Rex Gauge had an advantage over the other durometer manufacturers in that its parent company, Schultes Precision Manufacturing, is a machine shop and could quickly turn around any custom work needed by clients, Blum says.

Most of the standard durometer’s functionality aligned with NASA’s needs in space, but the Agency needed something that could be easily seen through the visors astronauts wear to protect from the unfiltered light of the sun.

“If you look at our standard product line, the dials are much smaller on top,” Blum says. To meet NASA’s requirements, Rex Gauge adopted a larger dial, roughly the size of a pocket watch face at about 2 ½ inches in diameter, and instead of relying solely on numbers, added a red and green background. That way, astronauts would be able to tell at a glance whether the goo was hard enough or needed more curing time.

The durometer’s barrel was given a matte finish for easier gripping by pressurized gloves, and the top was modified to have more of a mushroom shape to make it easier to grab. Additionally, the barrel was given a tether point and bayonet probe, common attributes on tools used for extravehicular activities, to allow for ease of access and securing into an astronaut’s tool belt or toolbox.

An astronaut in training holds the modified durometer, made by Rex Gauge, that was used to ensure any repaired or replaced tiles on the underside of a space Shuttle were hard enough to withstand the heat of reentry from orbit.

“Putting the bayonet probe on the durometer made it a lot easier to carry it out there, to store it when you’re not using it and to use it when you are,” Dub explains. “The tether point on top of the handle was a spot where you could attach a hook to it, and that hook would keep the durometer from floating away.”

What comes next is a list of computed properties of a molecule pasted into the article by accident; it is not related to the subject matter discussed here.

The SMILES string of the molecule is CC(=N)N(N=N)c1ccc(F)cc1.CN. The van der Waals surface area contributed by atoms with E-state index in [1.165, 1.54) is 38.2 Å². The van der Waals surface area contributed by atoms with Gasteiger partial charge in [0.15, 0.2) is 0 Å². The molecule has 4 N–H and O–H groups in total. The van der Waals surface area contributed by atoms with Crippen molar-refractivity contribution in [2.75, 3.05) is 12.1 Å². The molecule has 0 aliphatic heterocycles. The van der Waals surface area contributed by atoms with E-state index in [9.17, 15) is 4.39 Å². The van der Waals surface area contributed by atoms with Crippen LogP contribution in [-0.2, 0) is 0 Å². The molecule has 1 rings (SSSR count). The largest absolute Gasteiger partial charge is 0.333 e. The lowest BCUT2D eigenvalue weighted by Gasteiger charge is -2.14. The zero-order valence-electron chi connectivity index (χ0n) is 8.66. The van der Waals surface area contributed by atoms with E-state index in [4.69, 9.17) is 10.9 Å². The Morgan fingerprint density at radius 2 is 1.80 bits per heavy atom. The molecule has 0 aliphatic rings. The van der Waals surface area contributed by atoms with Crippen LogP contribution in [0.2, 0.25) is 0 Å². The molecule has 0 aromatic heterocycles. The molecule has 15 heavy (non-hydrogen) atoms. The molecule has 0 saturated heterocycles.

The durometer modified by Rex Gauge for NASA was crucial when making CIPA applications and tile repairs, Dub says. Readings in the red area indicated the CIPA had not yet cured sufficiently to protect the Shuttle from the searing heat of reentry. A green reading meant the tile was ready to withstand the return trip.

Blum says NASA was pleased with the durometer, noting that it “was and remains an integral part of the thermal protection tile repair system.”

Back on Earth, Blum says, the company made a special Web site to highlight its work with NASA.

“We enjoyed having the opportunity to work with NASA, for sure,” he says. “It was very cool to have a gauge go up into space.”

The durometer has certainly became something of a conversation piece, he adds.

“All our gauges have model numbers. This one is the SG-5000, and everyone’s like, ‘What’s SG?’ That’s for space gauge,” he says with a chuckle.

The company has since incorporated the larger dials into its new line of digital durometers for easier readability. The first year the new, larger display was the standard option for the Model DD-4 durometer, sales increased 35 percent, Blum notes.

Following the work on NASA’s durometer, the company established a partnership with the Space Foundation, earning a Space Certification which allows Rex Gauge to use a “Space-Certified” logo on marketing materials as well as the company’s Web site. The gauge made for NASA is also featured as a highlight on another section of the company’s Web site promoting custom-made gauges.